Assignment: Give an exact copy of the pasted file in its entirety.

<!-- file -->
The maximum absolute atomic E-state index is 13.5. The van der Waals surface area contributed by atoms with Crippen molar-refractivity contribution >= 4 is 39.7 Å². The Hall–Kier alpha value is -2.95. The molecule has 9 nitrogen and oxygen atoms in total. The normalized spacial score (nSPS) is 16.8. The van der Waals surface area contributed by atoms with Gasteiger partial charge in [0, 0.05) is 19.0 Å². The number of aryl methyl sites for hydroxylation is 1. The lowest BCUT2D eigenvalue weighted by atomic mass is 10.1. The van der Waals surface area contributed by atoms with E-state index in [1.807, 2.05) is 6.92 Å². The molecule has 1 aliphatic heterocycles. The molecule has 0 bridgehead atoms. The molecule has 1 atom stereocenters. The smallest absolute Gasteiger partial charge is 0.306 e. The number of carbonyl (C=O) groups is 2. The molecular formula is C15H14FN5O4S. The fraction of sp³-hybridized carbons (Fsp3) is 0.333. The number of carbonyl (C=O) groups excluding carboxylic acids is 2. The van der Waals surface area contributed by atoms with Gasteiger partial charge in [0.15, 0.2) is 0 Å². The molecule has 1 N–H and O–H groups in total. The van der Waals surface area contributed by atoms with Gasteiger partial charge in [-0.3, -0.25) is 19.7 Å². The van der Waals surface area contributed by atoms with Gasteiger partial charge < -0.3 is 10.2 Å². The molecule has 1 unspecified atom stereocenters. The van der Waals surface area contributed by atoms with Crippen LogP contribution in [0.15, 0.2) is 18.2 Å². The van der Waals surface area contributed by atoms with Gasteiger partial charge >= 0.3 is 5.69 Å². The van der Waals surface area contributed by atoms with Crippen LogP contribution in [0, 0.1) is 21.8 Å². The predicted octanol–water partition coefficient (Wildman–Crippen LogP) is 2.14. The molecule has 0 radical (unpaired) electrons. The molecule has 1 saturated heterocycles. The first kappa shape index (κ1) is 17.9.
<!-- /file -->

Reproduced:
The maximum absolute atomic E-state index is 13.5. The van der Waals surface area contributed by atoms with Crippen molar-refractivity contribution >= 4 is 39.7 Å². The Hall–Kier alpha value is -2.95. The molecule has 9 nitrogen and oxygen atoms in total. The normalized spacial score (nSPS) is 16.8. The van der Waals surface area contributed by atoms with Gasteiger partial charge in [0, 0.05) is 19.0 Å². The number of aryl methyl sites for hydroxylation is 1. The lowest BCUT2D eigenvalue weighted by atomic mass is 10.1. The van der Waals surface area contributed by atoms with E-state index in [1.807, 2.05) is 6.92 Å². The molecule has 1 aliphatic heterocycles. The molecule has 0 bridgehead atoms. The molecule has 1 atom stereocenters. The smallest absolute Gasteiger partial charge is 0.306 e. The number of carbonyl (C=O) groups is 2. The molecular formula is C15H14FN5O4S. The fraction of sp³-hybridized carbons (Fsp3) is 0.333. The number of carbonyl (C=O) groups excluding carboxylic acids is 2. The van der Waals surface area contributed by atoms with Gasteiger partial charge in [0.15, 0.2) is 0 Å². The molecule has 1 N–H and O–H groups in total. The van der Waals surface area contributed by atoms with Gasteiger partial charge in [-0.3, -0.25) is 19.7 Å². The van der Waals surface area contributed by atoms with Gasteiger partial charge < -0.3 is 10.2 Å². The molecule has 1 unspecified atom stereocenters. The van der Waals surface area contributed by atoms with Crippen LogP contribution in [0.15, 0.2) is 18.2 Å². The van der Waals surface area contributed by atoms with Gasteiger partial charge >= 0.3 is 5.69 Å². The van der Waals surface area contributed by atoms with Crippen LogP contribution in [0, 0.1) is 21.8 Å². The predicted octanol–water partition coefficient (Wildman–Crippen LogP) is 2.14. The molecule has 0 radical (unpaired) electrons. The molecule has 1 saturated heterocycles. The first kappa shape index (κ1) is 17.9.